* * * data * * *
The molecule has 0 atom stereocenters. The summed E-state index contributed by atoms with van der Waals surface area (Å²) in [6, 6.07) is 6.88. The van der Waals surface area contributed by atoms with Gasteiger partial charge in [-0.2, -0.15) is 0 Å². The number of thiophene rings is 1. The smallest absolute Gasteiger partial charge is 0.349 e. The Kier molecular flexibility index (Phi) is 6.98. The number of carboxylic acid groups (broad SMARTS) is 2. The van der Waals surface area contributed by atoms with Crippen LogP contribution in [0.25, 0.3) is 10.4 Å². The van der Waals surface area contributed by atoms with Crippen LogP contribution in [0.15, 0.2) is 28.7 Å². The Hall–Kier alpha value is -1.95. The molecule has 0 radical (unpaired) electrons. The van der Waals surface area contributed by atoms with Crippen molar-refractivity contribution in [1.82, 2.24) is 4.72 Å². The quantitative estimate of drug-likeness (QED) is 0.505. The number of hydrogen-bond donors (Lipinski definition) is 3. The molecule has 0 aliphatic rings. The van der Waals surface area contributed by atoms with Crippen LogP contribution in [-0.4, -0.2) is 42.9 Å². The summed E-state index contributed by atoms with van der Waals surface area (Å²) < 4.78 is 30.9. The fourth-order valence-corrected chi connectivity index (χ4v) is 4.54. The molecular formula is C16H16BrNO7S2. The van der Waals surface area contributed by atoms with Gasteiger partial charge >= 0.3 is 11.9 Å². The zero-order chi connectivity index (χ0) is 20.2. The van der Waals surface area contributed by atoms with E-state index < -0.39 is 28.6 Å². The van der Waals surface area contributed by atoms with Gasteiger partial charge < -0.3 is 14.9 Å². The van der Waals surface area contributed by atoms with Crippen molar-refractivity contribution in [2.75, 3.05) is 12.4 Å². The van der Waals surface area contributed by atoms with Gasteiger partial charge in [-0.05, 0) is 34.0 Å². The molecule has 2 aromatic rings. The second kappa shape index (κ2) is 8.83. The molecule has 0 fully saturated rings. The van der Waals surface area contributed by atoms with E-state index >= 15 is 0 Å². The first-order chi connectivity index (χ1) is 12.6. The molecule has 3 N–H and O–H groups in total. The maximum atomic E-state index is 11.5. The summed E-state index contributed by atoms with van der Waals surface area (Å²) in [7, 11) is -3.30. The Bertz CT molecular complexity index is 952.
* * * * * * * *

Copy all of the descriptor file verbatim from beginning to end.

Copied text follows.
The molecule has 0 atom stereocenters. The summed E-state index contributed by atoms with van der Waals surface area (Å²) in [6, 6.07) is 6.88. The van der Waals surface area contributed by atoms with Gasteiger partial charge in [-0.2, -0.15) is 0 Å². The number of thiophene rings is 1. The smallest absolute Gasteiger partial charge is 0.349 e. The Kier molecular flexibility index (Phi) is 6.98. The number of carboxylic acid groups (broad SMARTS) is 2. The van der Waals surface area contributed by atoms with Crippen LogP contribution in [0.25, 0.3) is 10.4 Å². The van der Waals surface area contributed by atoms with Crippen LogP contribution in [0.15, 0.2) is 28.7 Å². The Hall–Kier alpha value is -1.95. The molecule has 0 radical (unpaired) electrons. The van der Waals surface area contributed by atoms with Crippen molar-refractivity contribution in [1.82, 2.24) is 4.72 Å². The quantitative estimate of drug-likeness (QED) is 0.505. The number of hydrogen-bond donors (Lipinski definition) is 3. The molecule has 0 aliphatic rings. The van der Waals surface area contributed by atoms with Crippen LogP contribution in [-0.4, -0.2) is 42.9 Å². The summed E-state index contributed by atoms with van der Waals surface area (Å²) < 4.78 is 30.9. The fourth-order valence-corrected chi connectivity index (χ4v) is 4.54. The molecular formula is C16H16BrNO7S2. The van der Waals surface area contributed by atoms with Gasteiger partial charge >= 0.3 is 11.9 Å². The zero-order chi connectivity index (χ0) is 20.2. The van der Waals surface area contributed by atoms with E-state index < -0.39 is 28.6 Å². The van der Waals surface area contributed by atoms with Gasteiger partial charge < -0.3 is 14.9 Å². The van der Waals surface area contributed by atoms with Crippen molar-refractivity contribution in [2.75, 3.05) is 12.4 Å². The van der Waals surface area contributed by atoms with Gasteiger partial charge in [-0.05, 0) is 34.0 Å². The molecule has 2 aromatic rings. The second kappa shape index (κ2) is 8.83. The molecule has 0 fully saturated rings. The van der Waals surface area contributed by atoms with E-state index >= 15 is 0 Å². The first-order chi connectivity index (χ1) is 12.6. The molecule has 3 N–H and O–H groups in total. The maximum atomic E-state index is 11.5. The summed E-state index contributed by atoms with van der Waals surface area (Å²) in [7, 11) is -3.30. The Bertz CT molecular complexity index is 952.